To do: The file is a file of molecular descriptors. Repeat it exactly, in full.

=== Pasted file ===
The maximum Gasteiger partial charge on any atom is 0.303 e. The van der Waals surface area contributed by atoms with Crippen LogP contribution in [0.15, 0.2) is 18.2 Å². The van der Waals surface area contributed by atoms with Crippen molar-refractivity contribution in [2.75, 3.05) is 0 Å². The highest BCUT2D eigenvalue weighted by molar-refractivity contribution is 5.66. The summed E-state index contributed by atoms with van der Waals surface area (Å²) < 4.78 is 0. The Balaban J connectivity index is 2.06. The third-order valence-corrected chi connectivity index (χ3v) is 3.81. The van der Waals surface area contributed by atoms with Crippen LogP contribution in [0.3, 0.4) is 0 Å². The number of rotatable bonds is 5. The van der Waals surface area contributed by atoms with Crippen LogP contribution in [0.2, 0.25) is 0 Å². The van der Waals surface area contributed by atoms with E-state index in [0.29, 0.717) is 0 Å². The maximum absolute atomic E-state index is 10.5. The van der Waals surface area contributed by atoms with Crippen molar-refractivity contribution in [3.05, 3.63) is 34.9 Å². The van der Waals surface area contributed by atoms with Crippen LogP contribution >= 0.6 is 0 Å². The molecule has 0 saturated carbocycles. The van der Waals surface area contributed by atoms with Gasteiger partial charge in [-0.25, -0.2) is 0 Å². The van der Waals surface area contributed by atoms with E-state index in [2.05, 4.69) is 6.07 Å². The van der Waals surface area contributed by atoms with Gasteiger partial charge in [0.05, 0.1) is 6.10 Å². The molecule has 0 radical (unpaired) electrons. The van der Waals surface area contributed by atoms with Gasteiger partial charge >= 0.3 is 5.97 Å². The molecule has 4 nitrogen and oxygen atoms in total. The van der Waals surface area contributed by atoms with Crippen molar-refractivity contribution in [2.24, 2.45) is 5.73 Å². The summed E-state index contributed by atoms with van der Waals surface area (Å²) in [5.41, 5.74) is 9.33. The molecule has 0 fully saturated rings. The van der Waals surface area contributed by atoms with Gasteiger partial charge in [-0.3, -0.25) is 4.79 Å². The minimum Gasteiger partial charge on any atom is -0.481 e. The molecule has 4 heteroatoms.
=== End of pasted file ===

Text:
The maximum Gasteiger partial charge on any atom is 0.303 e. The van der Waals surface area contributed by atoms with Crippen LogP contribution in [0.15, 0.2) is 18.2 Å². The van der Waals surface area contributed by atoms with Crippen molar-refractivity contribution in [2.75, 3.05) is 0 Å². The highest BCUT2D eigenvalue weighted by molar-refractivity contribution is 5.66. The summed E-state index contributed by atoms with van der Waals surface area (Å²) < 4.78 is 0. The Balaban J connectivity index is 2.06. The third-order valence-corrected chi connectivity index (χ3v) is 3.81. The van der Waals surface area contributed by atoms with Crippen LogP contribution in [0.3, 0.4) is 0 Å². The number of rotatable bonds is 5. The van der Waals surface area contributed by atoms with Crippen LogP contribution in [0.2, 0.25) is 0 Å². The van der Waals surface area contributed by atoms with E-state index in [0.29, 0.717) is 0 Å². The maximum absolute atomic E-state index is 10.5. The van der Waals surface area contributed by atoms with Crippen molar-refractivity contribution in [3.05, 3.63) is 34.9 Å². The van der Waals surface area contributed by atoms with Crippen LogP contribution >= 0.6 is 0 Å². The molecule has 0 saturated carbocycles. The van der Waals surface area contributed by atoms with Gasteiger partial charge in [-0.25, -0.2) is 0 Å². The van der Waals surface area contributed by atoms with E-state index in [2.05, 4.69) is 6.07 Å². The van der Waals surface area contributed by atoms with Gasteiger partial charge in [0.05, 0.1) is 6.10 Å². The molecule has 0 radical (unpaired) electrons. The van der Waals surface area contributed by atoms with Gasteiger partial charge >= 0.3 is 5.97 Å². The molecule has 4 nitrogen and oxygen atoms in total. The van der Waals surface area contributed by atoms with Crippen molar-refractivity contribution in [2.24, 2.45) is 5.73 Å². The summed E-state index contributed by atoms with van der Waals surface area (Å²) in [5.41, 5.74) is 9.33. The molecule has 0 fully saturated rings. The van der Waals surface area contributed by atoms with Gasteiger partial charge in [-0.3, -0.25) is 4.79 Å². The minimum Gasteiger partial charge on any atom is -0.481 e. The molecule has 4 heteroatoms.